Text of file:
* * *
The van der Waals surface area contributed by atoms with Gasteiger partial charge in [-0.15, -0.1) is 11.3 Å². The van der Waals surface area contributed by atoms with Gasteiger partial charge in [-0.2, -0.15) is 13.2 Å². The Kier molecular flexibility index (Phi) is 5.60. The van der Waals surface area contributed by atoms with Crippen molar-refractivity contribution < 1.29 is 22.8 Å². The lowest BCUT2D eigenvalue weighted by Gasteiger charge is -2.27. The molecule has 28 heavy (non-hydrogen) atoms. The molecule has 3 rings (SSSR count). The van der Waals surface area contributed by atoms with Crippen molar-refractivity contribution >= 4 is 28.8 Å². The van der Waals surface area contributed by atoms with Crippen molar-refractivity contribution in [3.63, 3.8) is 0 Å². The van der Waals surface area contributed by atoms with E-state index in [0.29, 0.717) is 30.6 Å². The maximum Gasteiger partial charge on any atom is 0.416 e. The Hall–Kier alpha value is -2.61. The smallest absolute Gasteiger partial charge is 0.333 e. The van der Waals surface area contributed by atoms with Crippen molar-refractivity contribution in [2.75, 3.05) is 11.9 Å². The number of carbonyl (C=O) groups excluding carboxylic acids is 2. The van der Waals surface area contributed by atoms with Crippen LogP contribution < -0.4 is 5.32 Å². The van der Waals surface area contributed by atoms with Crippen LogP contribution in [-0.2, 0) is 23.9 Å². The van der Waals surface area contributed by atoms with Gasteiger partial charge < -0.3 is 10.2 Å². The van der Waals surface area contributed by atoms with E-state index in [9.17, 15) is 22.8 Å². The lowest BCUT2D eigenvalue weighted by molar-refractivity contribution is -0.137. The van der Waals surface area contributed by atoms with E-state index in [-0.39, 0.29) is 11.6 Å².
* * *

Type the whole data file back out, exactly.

The van der Waals surface area contributed by atoms with Gasteiger partial charge in [-0.15, -0.1) is 11.3 Å². The van der Waals surface area contributed by atoms with Gasteiger partial charge in [-0.2, -0.15) is 13.2 Å². The Kier molecular flexibility index (Phi) is 5.60. The van der Waals surface area contributed by atoms with Crippen molar-refractivity contribution < 1.29 is 22.8 Å². The lowest BCUT2D eigenvalue weighted by Gasteiger charge is -2.27. The molecule has 28 heavy (non-hydrogen) atoms. The molecule has 3 rings (SSSR count). The van der Waals surface area contributed by atoms with Crippen molar-refractivity contribution >= 4 is 28.8 Å². The van der Waals surface area contributed by atoms with Crippen molar-refractivity contribution in [3.63, 3.8) is 0 Å². The van der Waals surface area contributed by atoms with E-state index in [0.29, 0.717) is 30.6 Å². The maximum Gasteiger partial charge on any atom is 0.416 e. The Hall–Kier alpha value is -2.61. The smallest absolute Gasteiger partial charge is 0.333 e. The van der Waals surface area contributed by atoms with Crippen molar-refractivity contribution in [2.75, 3.05) is 11.9 Å². The number of carbonyl (C=O) groups excluding carboxylic acids is 2. The van der Waals surface area contributed by atoms with Crippen LogP contribution < -0.4 is 5.32 Å². The van der Waals surface area contributed by atoms with Crippen LogP contribution in [-0.2, 0) is 23.9 Å². The van der Waals surface area contributed by atoms with Gasteiger partial charge < -0.3 is 10.2 Å². The van der Waals surface area contributed by atoms with E-state index in [9.17, 15) is 22.8 Å². The lowest BCUT2D eigenvalue weighted by molar-refractivity contribution is -0.137. The van der Waals surface area contributed by atoms with E-state index in [-0.39, 0.29) is 11.6 Å².